If your smoking all the way to Lowes & back, generally, the rings are bad & you need an engine overhaul... rings, rod bearings etc. If the block & or pistons are worn, you may need to bore the block & replace the pistons with oversize.
 
  #9  
Old 05-23-17, 05:48 AM
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Any chance we can talk you into biting the bullet? Pull heads for a machine shop visit and drop the pan for a clean up.
 
  #10  
Old 05-23-17, 06:42 AM
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Yeah, I believe it was on the forum some of you suggested there may be other things going on...coolant leak, rings, etc. I figured this would be easy enough to do and perhaps, hopefully alleviate some of the smoking. The smoking is markedly worse at start up. I probably have more than one issue. I recall someone saying the same thing you said, Dixie2012. tow guy, if I had more time, that might be a fun project. That would be the only reason I might do all that...for fun. I only paid $1,200.00 for this truck 5+ years ago. It's not a pretty truck by an measure, except from a utilitarian point of view perhaps, LOL. I could probably find a decent truck for $1,500.00-$2,000.00. Despite my comment earlier about not being sad if this truck blew up tomorrow, I would miss it. It's been a fun project over the years. Luckily, it's not my primary means of transportation.
 
  #11  
Old 05-23-17, 07:33 AM
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What engine & how many miles on it?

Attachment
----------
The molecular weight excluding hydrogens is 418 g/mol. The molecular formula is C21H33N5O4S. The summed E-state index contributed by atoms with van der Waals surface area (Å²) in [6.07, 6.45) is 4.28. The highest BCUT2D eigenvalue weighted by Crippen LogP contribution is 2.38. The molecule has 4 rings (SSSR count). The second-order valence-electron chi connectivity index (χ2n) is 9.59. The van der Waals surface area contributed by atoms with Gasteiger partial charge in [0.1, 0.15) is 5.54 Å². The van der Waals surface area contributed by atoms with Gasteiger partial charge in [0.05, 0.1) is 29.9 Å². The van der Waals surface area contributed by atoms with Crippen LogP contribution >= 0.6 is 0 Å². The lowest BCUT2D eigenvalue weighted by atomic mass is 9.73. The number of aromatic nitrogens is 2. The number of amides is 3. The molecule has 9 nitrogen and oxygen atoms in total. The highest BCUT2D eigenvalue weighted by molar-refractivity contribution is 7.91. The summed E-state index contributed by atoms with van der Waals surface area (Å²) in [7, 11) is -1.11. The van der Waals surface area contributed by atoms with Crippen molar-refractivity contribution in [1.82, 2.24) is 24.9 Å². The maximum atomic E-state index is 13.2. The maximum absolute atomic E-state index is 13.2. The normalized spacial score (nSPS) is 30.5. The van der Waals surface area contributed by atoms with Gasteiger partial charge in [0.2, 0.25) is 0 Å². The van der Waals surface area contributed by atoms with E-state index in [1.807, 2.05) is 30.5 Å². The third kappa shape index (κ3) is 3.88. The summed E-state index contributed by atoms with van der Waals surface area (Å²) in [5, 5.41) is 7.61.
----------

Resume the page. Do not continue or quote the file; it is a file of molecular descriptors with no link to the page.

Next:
I had a bad experience 20 years ago with a Pontiac that ate 2 engines due to "sludge".

My take-away from that experience and what I could learn on the internet was even with frequent oil & filter changes (using Texas oil), a good thermostat keeping the engine at the correct operating temperature, no coolant leaks, and mostly highway use--sludge can STILL occur for no apparent reason. Some engines seem to be more vulnerable than others.
 
  #12  
Old 05-23-17, 10:27 AM
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Unless I was willing to remove the heads, I'm not sure I'd do anything to it. As bad as having all that hardened sludge is, it would be worse to knock some loose and have it travel thru the engine.
 
  #13  
Old 05-23-17, 10:31 AM
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Professionally, of course, I think it looks fine just like it is.
 
  #14  
Old 05-23-17, 02:23 PM
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Yeah, but John, he's in Indiana, not Sarasota. Long tow call !!
 
  #15  
Old 05-27-17, 11:44 PM
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I'm going to start cleaning this gunk out tomorrow. I bought a nice stiff parts cleaning brush and some gunk engine cleaner. I'll use other solvents if needed as well, but thought I'd start with the Gunk engine cleaner. I'm going to change the oil as well as many have suggested, there's probably a mess at the oil pan. I did a little cleaning a few days ago (scooping with a spoon). Everything appears to be sludge. I haven't seen anything solid (needing to be chipped off). Why can't an just let this mess drain down with the solvent if I'm going to change the oil? I can plug the holes (what do you call those holes) and soak everything up, but it would be much easier to let it drip down.
 
  #16  
Old 05-28-17, 04:38 AM
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Don't run engine with solvents in it. Be sure to drain all. Solvents will clean ring and you will have even a bigger smoker.
 
  #17  
Old 05-28-17, 05:27 AM